• Create random matrices that maintain row totals (= species occurrences) and column totals (= number of species per site)


Criticisms of C&S null model

  • Competitive effects “smuggled in” with row and column totals

  • Cannot detect certain checkerboard distributions

  • Constraints guarantee that simulated matrices are very similar to observed matrices


Co-occurrence Analysis with EcoSim


Evaluating Co-occurrence Algorithms

  • Type I error (incorrectly rejecting null)

  • Type II error (incorrectly accepting null)


Evaluating Type I Error

  • Use null model tests on “random matrices”

  • A well-behaved model should reject the null hypothesis 5% of the time


Evaluating Type II Error

  • Begin with perfectly “structured” data set

  • Add increasing amounts of random noise

  • Determine how much noise the test can tolerate and still detect non-randomness


Type II Error

P-value

Ideal Curve

0.05

Type I Error

% Noise Added


Summary of Error Analyses

  • Best algorithm depends on co-occurrence index

  • Maintaining row totals (= species occurrences) necessary to control Type I error

  • Modified version of C&S (fixed,fixed) has low Type I, Type II errors for C-score


Meta-analyses of co-occurrence

  • 98 presence-absence matrices from literature

  • analyzed for # of checkerboards, # combinations, C-score

  • standardized effect size using fixed,fixed null model


Results

  • Larger C-score than expected by chance

  • More checkerboard species pairs than expected by chance

  • Fewer species combinations than expected by chance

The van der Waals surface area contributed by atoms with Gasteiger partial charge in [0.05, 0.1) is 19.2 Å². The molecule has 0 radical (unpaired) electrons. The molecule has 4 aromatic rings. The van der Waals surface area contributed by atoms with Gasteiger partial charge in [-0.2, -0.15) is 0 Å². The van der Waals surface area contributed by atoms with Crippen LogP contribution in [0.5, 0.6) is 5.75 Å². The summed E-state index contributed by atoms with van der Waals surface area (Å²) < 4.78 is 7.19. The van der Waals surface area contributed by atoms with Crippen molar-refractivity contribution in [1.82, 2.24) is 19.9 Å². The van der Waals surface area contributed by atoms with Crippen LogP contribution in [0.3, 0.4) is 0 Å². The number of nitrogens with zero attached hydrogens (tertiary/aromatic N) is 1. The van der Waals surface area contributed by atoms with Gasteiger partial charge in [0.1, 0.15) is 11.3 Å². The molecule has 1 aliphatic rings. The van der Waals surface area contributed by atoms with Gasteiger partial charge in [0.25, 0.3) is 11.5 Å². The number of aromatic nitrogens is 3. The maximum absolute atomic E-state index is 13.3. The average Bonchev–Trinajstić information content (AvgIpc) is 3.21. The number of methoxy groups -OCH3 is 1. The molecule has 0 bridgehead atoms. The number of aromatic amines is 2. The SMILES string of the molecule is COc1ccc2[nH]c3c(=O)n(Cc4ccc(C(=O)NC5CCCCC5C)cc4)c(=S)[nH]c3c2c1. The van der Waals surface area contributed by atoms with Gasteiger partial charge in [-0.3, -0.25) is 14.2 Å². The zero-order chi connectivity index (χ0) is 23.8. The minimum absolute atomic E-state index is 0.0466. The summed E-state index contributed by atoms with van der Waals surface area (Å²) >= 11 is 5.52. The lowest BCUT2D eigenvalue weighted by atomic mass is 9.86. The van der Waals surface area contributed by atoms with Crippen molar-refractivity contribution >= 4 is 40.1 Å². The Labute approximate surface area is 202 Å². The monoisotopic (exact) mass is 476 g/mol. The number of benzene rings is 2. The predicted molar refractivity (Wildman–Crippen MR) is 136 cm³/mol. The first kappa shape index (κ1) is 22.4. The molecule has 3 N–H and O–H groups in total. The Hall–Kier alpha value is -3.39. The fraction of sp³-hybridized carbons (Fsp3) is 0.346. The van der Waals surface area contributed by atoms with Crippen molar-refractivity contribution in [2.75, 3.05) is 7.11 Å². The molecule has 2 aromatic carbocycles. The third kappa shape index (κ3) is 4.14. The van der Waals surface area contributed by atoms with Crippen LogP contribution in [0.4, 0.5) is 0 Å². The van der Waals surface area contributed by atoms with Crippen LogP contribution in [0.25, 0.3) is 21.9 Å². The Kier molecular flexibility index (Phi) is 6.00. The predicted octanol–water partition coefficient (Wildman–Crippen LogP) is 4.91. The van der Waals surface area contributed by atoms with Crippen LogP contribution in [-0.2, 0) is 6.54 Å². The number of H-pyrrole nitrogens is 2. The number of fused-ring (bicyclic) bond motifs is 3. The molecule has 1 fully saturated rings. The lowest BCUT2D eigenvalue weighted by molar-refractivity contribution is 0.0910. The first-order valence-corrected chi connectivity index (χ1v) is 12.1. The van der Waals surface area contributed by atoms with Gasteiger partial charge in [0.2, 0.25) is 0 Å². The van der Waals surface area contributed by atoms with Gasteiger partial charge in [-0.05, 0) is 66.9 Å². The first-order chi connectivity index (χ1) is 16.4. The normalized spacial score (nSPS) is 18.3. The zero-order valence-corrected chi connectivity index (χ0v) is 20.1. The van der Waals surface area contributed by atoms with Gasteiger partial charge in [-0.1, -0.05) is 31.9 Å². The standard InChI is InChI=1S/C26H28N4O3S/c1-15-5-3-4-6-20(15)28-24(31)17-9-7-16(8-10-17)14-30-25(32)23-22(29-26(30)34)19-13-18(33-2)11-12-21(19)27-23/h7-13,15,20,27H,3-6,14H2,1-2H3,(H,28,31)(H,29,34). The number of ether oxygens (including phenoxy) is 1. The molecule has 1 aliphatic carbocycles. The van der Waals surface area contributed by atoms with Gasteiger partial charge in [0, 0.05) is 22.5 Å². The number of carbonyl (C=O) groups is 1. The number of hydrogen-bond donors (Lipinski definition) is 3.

Conclusions

  • Published presence-absence matrices are highly non-random

  • Patterns match the predictions of Diamond’s assembly rules model!

  • Consistent with small-scale experimental studies demonstrating importance of species interactions


Causes of Non-random Co-occurrence Patterns

  • Negative species interactions

  • Habitat checkerboards

  • Historical, evolutionary processes


Statistical covariates of effect size

  • Number of species in matrix

  • Number of sites in matrix

  • % fill of matrix


Statistical covariates of effect size

  • Number of species in matrix

  • Number of sites in matrix

  • % fill of matrix


Biological correlates of effect size

  • Area (patch, geographic extent)

  • Insularity (island, mainland)

  • Biogeographic Province (Nearctic, Palearctic)

  • Latitude, Longitude

  • Taxonomic group (plants, mammals, birds)


Biological correlates of effect size

  • Area (patch, geographic extent)

  • Insularity (island, mainland)

  • Biogeographic Province (Nearctic, Palearctic)

  • Latitude, Longitude

  • Taxonomic group (plants, mammals, birds)


Ectoparasites of marine fishes Gotelli & Rohde 2002


Conclusion

  • Homeotherm matrices highly structured

  • Poikilotherm matrices random co-occurrence

  • Ants, plant matrices highly structured

  • Energetic constraints may affect community co-occurrence patterns


Conclusions

  • Null models are useful tools for analyses of community structure

  • Species co-occurrence in published matrices is less than expected by chance

  • Patterns match the predictions of Diamond’s (1975) assembly rules model

  • Co-occurrence patterns differ for homeotherm vs. poikilotherm matrices

  • EcoSim software available for analysis


EcoSim Website

http://homepages.together.net/~gentsmin/ecosim.htm